The Wall Street Journal is publishing more nonsense. In a churlish and rude reference to American immigration policy, it whines that America might have been deprived of a less than stellar basketball player and implies that millions of ubermensch immigrants similar to Jeremy Lin are languishing outside the United States, ready and willing to show their superhuman superiority to those of us who had the misfortune of parents who were born here.
WSJ February 17, 2012
Jeremy Lin didn't come from nowhere.
But Mr. Lin didn't come from nowhere. He was born and raised in the United States after the federal government managed to allow his parents to move here from Taiwan in the 1970s. Like so many others who have enriched America and the world, the two engineers made their way to California's Silicon Valley. Few might have guessed that their son would make his living around backboards instead of circuit boards, and despite his stellar hoops career at Palo Alto High School, there was little interest in Mr. Lin among major college coaches.
Our friends at the New York Post inspired that headline after watching a child of immigrants perform a series of unexpected feats on the basketball court. In case you've been hibernating, Jeremy Lin has seemingly come from nowhere to lead the National Basketball Association's previously uninspired New York Knicks to seven straight wins as their point guard before Friday night's game.
The shocking thing is that the rude comment about American immigration policy should instead read how fortunate he and his parents were. But it is astonishing that the WSJ should write something so misleading the same month that other immigrants were in the news:
Mohammed Altameemi, Yusra Farhan, and Tabarak Altameemi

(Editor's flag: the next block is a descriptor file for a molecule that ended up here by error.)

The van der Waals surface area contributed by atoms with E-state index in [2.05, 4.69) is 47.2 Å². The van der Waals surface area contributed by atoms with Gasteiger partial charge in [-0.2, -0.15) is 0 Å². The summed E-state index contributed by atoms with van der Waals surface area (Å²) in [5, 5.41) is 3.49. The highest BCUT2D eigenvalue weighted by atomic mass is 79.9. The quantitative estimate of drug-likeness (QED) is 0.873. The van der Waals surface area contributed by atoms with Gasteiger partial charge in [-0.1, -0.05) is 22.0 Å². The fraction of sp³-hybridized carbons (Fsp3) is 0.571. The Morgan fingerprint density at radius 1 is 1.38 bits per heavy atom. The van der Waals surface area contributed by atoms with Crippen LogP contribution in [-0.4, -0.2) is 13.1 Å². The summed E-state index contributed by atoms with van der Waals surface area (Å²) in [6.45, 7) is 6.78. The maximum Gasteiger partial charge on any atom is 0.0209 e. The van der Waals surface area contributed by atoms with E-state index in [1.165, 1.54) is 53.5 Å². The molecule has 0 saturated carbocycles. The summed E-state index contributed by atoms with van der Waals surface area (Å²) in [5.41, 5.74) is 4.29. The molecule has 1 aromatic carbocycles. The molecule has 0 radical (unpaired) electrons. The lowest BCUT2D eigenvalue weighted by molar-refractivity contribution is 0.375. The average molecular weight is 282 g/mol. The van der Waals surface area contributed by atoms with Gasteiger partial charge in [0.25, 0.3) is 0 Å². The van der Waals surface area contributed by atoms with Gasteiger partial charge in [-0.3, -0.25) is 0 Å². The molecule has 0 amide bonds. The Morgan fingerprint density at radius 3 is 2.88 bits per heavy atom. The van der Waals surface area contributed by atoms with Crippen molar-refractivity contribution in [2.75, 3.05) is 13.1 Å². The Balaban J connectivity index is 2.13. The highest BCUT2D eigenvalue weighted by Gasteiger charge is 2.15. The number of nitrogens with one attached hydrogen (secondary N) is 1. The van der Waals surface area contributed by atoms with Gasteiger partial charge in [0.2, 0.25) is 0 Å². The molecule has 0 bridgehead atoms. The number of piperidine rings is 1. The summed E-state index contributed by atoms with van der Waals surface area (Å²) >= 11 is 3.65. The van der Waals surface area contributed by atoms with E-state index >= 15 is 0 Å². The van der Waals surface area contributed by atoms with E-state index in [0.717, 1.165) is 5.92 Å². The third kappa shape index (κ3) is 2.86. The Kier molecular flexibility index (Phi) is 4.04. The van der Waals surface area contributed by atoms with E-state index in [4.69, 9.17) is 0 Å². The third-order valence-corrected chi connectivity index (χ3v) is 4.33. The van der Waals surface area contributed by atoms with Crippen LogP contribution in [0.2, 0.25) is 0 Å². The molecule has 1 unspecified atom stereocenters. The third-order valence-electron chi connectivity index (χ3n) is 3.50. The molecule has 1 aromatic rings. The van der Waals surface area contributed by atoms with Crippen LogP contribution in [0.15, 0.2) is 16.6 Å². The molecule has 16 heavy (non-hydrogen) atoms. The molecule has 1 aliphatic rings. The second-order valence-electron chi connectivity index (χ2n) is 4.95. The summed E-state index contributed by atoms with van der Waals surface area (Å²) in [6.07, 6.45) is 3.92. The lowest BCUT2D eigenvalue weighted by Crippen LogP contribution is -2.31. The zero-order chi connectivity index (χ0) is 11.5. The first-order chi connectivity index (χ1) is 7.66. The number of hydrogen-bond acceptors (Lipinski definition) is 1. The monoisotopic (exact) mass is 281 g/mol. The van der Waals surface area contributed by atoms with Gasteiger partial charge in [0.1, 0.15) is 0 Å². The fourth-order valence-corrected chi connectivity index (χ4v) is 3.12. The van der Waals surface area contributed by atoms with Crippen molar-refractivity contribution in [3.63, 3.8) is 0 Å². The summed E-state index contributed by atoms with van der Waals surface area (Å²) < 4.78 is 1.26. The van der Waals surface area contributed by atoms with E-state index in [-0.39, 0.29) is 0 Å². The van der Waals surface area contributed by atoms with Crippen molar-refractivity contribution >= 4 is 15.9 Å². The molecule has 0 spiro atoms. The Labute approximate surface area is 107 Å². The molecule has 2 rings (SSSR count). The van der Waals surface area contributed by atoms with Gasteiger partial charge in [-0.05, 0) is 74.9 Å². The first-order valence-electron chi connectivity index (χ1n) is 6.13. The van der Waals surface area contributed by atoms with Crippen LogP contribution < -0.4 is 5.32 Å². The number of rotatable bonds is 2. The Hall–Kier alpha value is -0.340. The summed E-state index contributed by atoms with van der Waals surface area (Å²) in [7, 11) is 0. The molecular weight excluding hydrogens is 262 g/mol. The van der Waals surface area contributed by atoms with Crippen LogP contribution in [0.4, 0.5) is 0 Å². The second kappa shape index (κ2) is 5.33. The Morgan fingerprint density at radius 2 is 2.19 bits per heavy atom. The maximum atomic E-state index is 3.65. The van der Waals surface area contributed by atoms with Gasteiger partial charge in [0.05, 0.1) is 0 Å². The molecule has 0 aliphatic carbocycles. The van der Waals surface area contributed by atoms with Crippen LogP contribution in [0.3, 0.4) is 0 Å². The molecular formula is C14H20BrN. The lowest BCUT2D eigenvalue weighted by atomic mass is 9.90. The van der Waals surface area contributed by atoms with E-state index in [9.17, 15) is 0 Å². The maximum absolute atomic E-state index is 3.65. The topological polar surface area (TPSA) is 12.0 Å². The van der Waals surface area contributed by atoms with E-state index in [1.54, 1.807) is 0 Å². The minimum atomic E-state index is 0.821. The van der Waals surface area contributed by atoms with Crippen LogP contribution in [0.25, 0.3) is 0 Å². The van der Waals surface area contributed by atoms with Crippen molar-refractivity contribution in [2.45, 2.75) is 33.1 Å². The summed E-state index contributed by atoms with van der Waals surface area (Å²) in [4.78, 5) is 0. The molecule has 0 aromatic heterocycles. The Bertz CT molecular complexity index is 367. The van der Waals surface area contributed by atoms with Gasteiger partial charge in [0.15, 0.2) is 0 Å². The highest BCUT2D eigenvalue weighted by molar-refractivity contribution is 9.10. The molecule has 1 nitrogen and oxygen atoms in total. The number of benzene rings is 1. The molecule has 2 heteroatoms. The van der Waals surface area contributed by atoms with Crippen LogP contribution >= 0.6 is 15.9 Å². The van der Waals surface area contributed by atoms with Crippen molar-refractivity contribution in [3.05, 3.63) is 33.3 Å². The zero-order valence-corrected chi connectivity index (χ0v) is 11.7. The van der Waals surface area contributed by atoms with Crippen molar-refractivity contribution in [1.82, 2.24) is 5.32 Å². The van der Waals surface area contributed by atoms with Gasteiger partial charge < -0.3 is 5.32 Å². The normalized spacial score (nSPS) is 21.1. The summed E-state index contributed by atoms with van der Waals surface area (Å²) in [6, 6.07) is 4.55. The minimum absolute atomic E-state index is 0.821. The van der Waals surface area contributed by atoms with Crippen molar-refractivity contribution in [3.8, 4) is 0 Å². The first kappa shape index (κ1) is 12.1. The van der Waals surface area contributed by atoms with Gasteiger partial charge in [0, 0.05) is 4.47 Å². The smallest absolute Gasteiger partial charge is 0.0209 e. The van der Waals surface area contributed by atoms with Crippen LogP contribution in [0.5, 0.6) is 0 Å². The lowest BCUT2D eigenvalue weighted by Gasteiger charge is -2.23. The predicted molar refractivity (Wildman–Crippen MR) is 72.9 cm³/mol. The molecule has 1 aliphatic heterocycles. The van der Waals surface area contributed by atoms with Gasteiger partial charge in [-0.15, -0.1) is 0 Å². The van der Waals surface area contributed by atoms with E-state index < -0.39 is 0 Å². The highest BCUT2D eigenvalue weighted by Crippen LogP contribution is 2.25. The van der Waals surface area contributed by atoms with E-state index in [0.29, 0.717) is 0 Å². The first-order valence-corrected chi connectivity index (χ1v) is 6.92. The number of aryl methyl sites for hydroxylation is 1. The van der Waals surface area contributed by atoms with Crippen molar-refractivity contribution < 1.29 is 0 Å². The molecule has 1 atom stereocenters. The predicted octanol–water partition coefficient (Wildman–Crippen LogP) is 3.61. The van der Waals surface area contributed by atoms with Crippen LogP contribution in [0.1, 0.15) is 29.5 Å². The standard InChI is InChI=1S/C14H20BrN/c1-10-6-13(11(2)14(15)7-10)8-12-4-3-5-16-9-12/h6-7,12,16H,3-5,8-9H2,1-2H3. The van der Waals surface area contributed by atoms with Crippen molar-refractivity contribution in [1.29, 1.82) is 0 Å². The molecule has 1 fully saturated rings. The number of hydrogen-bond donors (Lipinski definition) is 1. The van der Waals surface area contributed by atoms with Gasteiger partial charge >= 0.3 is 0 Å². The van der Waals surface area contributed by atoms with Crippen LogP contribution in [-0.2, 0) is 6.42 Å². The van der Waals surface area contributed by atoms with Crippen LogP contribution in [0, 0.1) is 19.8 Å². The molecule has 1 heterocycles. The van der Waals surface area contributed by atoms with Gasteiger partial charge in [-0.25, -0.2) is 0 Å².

PHOENIX (CBS5) February 15, 2012
A Valley couple and their 18-year-old daughter have been arrested in an alleged assault on the couple's other daughter.
Yusra Farhan, 50, was arrested Feb. 8, 2012, for allegedly beating her daughter and trying her to a bed. The victim told police it was because her mom caught the young woman speaking with a man.
Officer James Holmes with the Phoenix Police Department said detectives served a search warrant at the family's home on 35th Avenue on Feb. 15. Farhan was re-arrested for a November aggravated assault.
The father, Mohammed Altameemi, 45, and the victim's sister, Tabarak Altameemi, 18, were also arrested for aggravated assault.
Detectives say they learned that in November 2011, the victim reported she was in a bedroom of the home when she was held down by her sister while her mother burned her on the face and chest with a hot spoon. The victim reported she was punished for refusing an arranged marriage with a 38-year-old man.
HuffPo February 17, 2012
WASHINGTON — A 29-year-old Moroccan man who believed he was working with al-Qaida was arrested Friday near the U.S. Capitol as he was planning to detonate what he thought was a suicide vest that undercover operatives gave him, officials said.
Danilo Velasquez, Luis Herrera, and Jaime Balam
SFGate February 16, 2012 by Bob Egelko
A member of San Francisco's MS-13 gang was sentenced to life in federal prison Wednesday for taking part in the fatal shooting of a 21-year-old college student mistaken for a rival gang member.
Danilo Velasquez was convicted in November of racketeering, conspiracy and weapons charges in the death of Moises Frias, shot in his car outside the Daly City BART station in February 2009. He was not charged with murder.
Prosecutors said Velasquez and a fellow MS-13 member, Jaime Balam, jumped out of their stolen car and opened fire on Frias and his friends, who wore red clothing they associated with the rival Norteño gang. Balam was deported to Mexico before being identified as a suspect and has not been caught.